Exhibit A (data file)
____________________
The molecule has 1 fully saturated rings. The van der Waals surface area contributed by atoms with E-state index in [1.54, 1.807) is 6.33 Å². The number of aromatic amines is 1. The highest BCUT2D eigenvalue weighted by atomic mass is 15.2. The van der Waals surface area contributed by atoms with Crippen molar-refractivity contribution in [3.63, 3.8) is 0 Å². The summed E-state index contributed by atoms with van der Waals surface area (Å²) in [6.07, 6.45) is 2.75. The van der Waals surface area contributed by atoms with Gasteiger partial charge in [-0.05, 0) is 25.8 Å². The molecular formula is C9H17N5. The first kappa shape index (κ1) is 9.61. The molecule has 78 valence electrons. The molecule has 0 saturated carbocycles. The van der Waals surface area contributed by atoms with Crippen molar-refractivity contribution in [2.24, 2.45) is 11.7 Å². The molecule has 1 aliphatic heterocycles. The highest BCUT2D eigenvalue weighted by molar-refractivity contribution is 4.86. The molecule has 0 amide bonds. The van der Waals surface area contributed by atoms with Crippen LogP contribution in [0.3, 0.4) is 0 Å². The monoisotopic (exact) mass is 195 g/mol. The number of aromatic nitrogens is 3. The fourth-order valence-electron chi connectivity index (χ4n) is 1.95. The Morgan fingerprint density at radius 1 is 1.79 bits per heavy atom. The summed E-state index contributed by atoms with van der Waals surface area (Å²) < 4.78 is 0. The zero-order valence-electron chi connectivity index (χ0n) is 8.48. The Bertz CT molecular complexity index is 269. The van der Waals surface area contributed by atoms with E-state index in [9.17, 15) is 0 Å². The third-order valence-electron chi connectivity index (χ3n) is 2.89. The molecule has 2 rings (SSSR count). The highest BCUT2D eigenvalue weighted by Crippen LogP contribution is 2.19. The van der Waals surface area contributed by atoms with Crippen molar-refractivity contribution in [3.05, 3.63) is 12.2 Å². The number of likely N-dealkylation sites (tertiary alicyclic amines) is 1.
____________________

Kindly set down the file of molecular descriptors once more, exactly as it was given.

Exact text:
The molecule has 1 fully saturated rings. The van der Waals surface area contributed by atoms with E-state index in [1.54, 1.807) is 6.33 Å². The number of aromatic amines is 1. The highest BCUT2D eigenvalue weighted by atomic mass is 15.2. The van der Waals surface area contributed by atoms with Crippen molar-refractivity contribution in [3.63, 3.8) is 0 Å². The summed E-state index contributed by atoms with van der Waals surface area (Å²) in [6.07, 6.45) is 2.75. The van der Waals surface area contributed by atoms with Gasteiger partial charge in [-0.05, 0) is 25.8 Å². The molecular formula is C9H17N5. The first kappa shape index (κ1) is 9.61. The molecule has 78 valence electrons. The molecule has 0 saturated carbocycles. The van der Waals surface area contributed by atoms with Crippen molar-refractivity contribution in [2.24, 2.45) is 11.7 Å². The molecule has 1 aliphatic heterocycles. The highest BCUT2D eigenvalue weighted by molar-refractivity contribution is 4.86. The molecule has 0 amide bonds. The van der Waals surface area contributed by atoms with Crippen LogP contribution in [0.3, 0.4) is 0 Å². The monoisotopic (exact) mass is 195 g/mol. The number of aromatic nitrogens is 3. The fourth-order valence-electron chi connectivity index (χ4n) is 1.95. The Morgan fingerprint density at radius 1 is 1.79 bits per heavy atom. The summed E-state index contributed by atoms with van der Waals surface area (Å²) < 4.78 is 0. The zero-order valence-electron chi connectivity index (χ0n) is 8.48. The Bertz CT molecular complexity index is 269. The van der Waals surface area contributed by atoms with E-state index in [9.17, 15) is 0 Å². The third-order valence-electron chi connectivity index (χ3n) is 2.89. The molecule has 2 rings (SSSR count). The highest BCUT2D eigenvalue weighted by Crippen LogP contribution is 2.19. The van der Waals surface area contributed by atoms with Crippen molar-refractivity contribution in [3.05, 3.63) is 12.2 Å². The number of likely N-dealkylation sites (tertiary alicyclic amines) is 1.